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Tuesday, 19 August 1980
Page: 304

APPENDIX II TO STATEMENT No. 4 TAXATION EXPENDITURES

Individuals and businesses derive financial benefits from taxation concessions of various kinds which reduce the tax liabilities of particular groups of taxpayers. The concessions reduce, or delay, collections of taxation revenue, and are as much a call on the Budget as are direct outlays. They are comparable with direct outlays in other ways and are often referred to as 'taxation expenditures'.

This Appendix provides information on some major categories of taxation expenditures.

Assistance to Individuals

Concessional income tax rebates or deductions provide assistance to particular groups of individuals.

The principal rebates are those for maintenance of dependants, for sole parents and housekeepers, zone rebates allowed to taxpayers residing in remote areas, and rebates for certain types of allowable expenditures.

In 1975-76 rebates were allowed for the maintenance of dependent children in addition to the categories of dependants for which rebates are now allowed. In 1976-77 the system of direct outlays by way of family allowances was introduced; it took over the role previously performed by rebates for dependent children, and those rebates ceased to apply. (A component of the zone rebates, however, is still calculated as a percentage of a base which may include a notional rebate for dependent children.)

The inclusion of the cost of dependant rebates in this section does not indicate that they are considered a departure from an equitable tax distribution. Rather, it implies no more than that they confer a benefit on recipients and could conceivably be regarded as alternatives to direct expenditures in the same way that family allowances replaced dependent child rebates in 1976.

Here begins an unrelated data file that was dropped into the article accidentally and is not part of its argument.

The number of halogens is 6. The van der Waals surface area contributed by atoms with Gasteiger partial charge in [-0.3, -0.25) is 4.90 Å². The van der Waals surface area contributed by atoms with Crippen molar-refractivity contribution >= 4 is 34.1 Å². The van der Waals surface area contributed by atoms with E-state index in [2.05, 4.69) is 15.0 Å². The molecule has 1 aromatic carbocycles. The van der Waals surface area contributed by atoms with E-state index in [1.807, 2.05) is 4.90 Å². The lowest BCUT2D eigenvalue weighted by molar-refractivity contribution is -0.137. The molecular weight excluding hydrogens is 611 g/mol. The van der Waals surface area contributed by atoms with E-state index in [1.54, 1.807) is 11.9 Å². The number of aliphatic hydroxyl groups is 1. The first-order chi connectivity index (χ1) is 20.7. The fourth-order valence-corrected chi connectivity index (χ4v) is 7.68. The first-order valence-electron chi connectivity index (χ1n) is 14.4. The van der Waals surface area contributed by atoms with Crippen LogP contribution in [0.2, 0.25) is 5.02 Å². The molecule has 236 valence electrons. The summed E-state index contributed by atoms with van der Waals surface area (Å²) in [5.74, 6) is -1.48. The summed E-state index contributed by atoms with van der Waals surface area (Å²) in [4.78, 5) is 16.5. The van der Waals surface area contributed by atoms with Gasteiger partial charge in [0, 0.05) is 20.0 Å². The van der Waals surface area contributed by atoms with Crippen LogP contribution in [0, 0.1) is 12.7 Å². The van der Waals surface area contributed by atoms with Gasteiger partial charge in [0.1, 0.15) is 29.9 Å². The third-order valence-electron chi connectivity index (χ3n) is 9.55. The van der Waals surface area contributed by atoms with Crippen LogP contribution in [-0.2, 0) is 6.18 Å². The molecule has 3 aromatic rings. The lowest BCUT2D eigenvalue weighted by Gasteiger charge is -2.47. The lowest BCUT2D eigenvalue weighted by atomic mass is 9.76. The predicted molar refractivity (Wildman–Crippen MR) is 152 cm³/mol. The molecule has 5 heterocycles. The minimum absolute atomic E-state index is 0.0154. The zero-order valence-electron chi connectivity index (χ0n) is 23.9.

Zone rebates are allowed to taxpayers who live in remote areas. Residents in Zone A receive a rebate equal to $216 plus 25 per cent of rebates for dependants, sole parents and housekeepers (including notional rebates in respect of dependent children). Residents of Zone B receive a rebate of $36 plus 4 per cent of the rebates for dependants, etc.

A rebate, at the standard rate of tax, is allowed on the excess of a taxpayer's aggregate expenditure on certain concessional items above a prescribed figure, currently $1590. Eligible expenditure includes certain expenditure in respect of the taxpayer and his dependants on medical and hospital services net of recoupments, funeral expenses up to $100, adoption of children, life insurance premiums and superannuation contributions up to a total of $1200, educational services in respect of the taxpayer, his children or dependants, up to $250 per person, and rates and land taxes up to $300 in respect of the taxpayer's sole or principal residence. Prior to 1 October 1976, contributions to a registered health insurance fund were also included in this category of rebatable expenditure. On the basis of income tax statistics for 1978-79, about 7 per cent of taxpayers had concessional expenditures in excess of SI 590.